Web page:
Notebook, 1993-


Ancient Greek Philosophy
Neoplantonic Philosophy

Already in the first century before Christ, Greek philosophy was confronted and tormented by the unbridgeable gap of two conflicting lines of reasoning, mind-matter, and God and universe. The philosophical intellect, which had divided knowledge into two vast tracts or worlds, was unable to unite them. Infinite space separated the one from the other, the eternal from the mortal. But the desire of the intellect for a unification of these two separate worlds was intense, it had become an obsession, a yearning in the soul of man. And this longing was finally realized with the advent of Christianity whereby the fusion of the mortal with immortality in the figure of Christ was brought about.

Neoplatonism as chiefly represented by Plotinus led Greek philosophy out of this metaphysical impasse, by redirecting all the streams of thought and turning them back into the initial sources, to Plato and to Aristotle. He redigested all the science of his age and turned back on the trodden path, and adapted all the precepts of the old Greek philosophy to the needs of his age and to the metaphysical yearnings of his times. The greatness of Plotinus lies in the fact that he pacified the religious ache of the soul be referring all things to the primary principle by stages, to the One, or to God.

The religious tendency of the soul, the need to return to its ultimate principle and to coalesce with this, was the crux of Plotinus' philosophy. But this ultimate principle of all things Plotinus places beyond the sphere of pure intellect. This would indicate that it was preceded by a spiritual desperation not only concerning all things but especially science. This accounts for Plotinus shunning both mathematics and natural philosophy. The intellect for him becomes an intermediary step between the sensitive world and the ultimate logic, a mystical union of the soul with its ultimate principle. Absolute doubt of the value of all other things, no matter that they are 'grand-offspring' of the ultimate principle, of One, impels the soul to leave the spheres of the sensible and the intellect in order to return to its ultimate principle, to God. The logical implications of being are not here the primary, as in Plato and Aristotle, but a secondary stage. The ultimate end is a rapturous state of the soul; it is the vision of the absolute. [p. 186]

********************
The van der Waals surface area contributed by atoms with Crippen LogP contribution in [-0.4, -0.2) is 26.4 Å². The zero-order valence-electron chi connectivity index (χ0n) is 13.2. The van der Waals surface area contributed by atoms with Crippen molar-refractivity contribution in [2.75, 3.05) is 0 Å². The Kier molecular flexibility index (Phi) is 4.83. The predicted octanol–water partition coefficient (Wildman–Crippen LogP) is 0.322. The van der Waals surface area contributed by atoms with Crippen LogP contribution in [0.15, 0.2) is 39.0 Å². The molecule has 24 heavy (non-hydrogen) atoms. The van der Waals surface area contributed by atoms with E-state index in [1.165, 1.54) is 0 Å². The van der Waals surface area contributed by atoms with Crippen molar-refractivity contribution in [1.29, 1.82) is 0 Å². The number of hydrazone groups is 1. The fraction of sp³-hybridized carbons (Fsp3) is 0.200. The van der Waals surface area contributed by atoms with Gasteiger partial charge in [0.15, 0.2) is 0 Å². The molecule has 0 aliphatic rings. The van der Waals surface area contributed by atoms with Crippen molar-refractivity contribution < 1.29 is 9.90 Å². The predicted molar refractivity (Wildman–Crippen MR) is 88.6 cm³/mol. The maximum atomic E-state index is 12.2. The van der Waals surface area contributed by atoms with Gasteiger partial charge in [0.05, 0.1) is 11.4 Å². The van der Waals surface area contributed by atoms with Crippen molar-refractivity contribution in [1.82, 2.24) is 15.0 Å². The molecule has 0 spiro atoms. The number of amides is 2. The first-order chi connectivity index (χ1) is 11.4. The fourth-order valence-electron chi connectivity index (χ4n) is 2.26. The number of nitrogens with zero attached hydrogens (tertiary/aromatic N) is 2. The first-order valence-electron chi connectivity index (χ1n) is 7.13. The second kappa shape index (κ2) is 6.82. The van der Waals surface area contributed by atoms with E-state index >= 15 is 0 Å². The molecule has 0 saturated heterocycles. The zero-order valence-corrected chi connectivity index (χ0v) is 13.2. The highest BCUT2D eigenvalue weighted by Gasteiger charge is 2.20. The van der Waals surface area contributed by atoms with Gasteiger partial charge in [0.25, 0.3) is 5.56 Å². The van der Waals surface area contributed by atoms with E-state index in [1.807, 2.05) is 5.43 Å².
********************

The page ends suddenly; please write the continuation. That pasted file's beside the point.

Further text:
The philosophy of Plotinus is the matured autumnal light of Greek thought, it is the natural close of the Greek spirit, its evening glow. Having run the gamut of all knowledge with its intellect, the Greek world now appeared with its last great philosophical system to join man to God. It had after a thousand years of philosophical training come to rest 'in God'. What the Greek world realized with its great concept of resting 'in God', it did so in the sphere of Christianity. It appeared in response to the crying need of the times. [pp. 182-187 ]

[Kyriazis, Constantine D. Eternal Greece. Translated by Harry T. Hionides. A Chat Publication.]



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